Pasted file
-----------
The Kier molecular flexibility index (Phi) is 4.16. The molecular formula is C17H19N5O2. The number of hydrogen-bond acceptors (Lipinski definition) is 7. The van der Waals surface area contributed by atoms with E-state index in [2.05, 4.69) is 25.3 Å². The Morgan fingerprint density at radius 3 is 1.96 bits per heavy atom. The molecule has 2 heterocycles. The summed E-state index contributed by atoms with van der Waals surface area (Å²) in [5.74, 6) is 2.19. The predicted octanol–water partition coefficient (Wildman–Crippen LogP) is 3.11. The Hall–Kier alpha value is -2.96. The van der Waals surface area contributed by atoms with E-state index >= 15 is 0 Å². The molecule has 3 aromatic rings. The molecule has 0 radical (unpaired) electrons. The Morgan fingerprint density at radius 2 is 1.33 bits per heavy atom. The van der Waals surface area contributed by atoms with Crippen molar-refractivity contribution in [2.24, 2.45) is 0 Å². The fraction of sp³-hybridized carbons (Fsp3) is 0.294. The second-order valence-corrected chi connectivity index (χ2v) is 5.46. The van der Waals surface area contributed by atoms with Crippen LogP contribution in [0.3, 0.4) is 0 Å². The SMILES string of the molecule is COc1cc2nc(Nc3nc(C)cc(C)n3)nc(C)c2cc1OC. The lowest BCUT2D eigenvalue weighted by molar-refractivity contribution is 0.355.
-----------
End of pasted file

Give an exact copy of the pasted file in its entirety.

The Kier molecular flexibility index (Phi) is 4.16. The molecular formula is C17H19N5O2. The number of hydrogen-bond acceptors (Lipinski definition) is 7. The van der Waals surface area contributed by atoms with E-state index in [2.05, 4.69) is 25.3 Å². The Morgan fingerprint density at radius 3 is 1.96 bits per heavy atom. The molecule has 2 heterocycles. The summed E-state index contributed by atoms with van der Waals surface area (Å²) in [5.74, 6) is 2.19. The predicted octanol–water partition coefficient (Wildman–Crippen LogP) is 3.11. The Hall–Kier alpha value is -2.96. The van der Waals surface area contributed by atoms with E-state index >= 15 is 0 Å². The molecule has 3 aromatic rings. The molecule has 0 radical (unpaired) electrons. The Morgan fingerprint density at radius 2 is 1.33 bits per heavy atom. The van der Waals surface area contributed by atoms with Crippen molar-refractivity contribution in [2.24, 2.45) is 0 Å². The fraction of sp³-hybridized carbons (Fsp3) is 0.294. The second-order valence-corrected chi connectivity index (χ2v) is 5.46. The van der Waals surface area contributed by atoms with Crippen LogP contribution in [0.3, 0.4) is 0 Å². The SMILES string of the molecule is COc1cc2nc(Nc3nc(C)cc(C)n3)nc(C)c2cc1OC. The lowest BCUT2D eigenvalue weighted by molar-refractivity contribution is 0.355.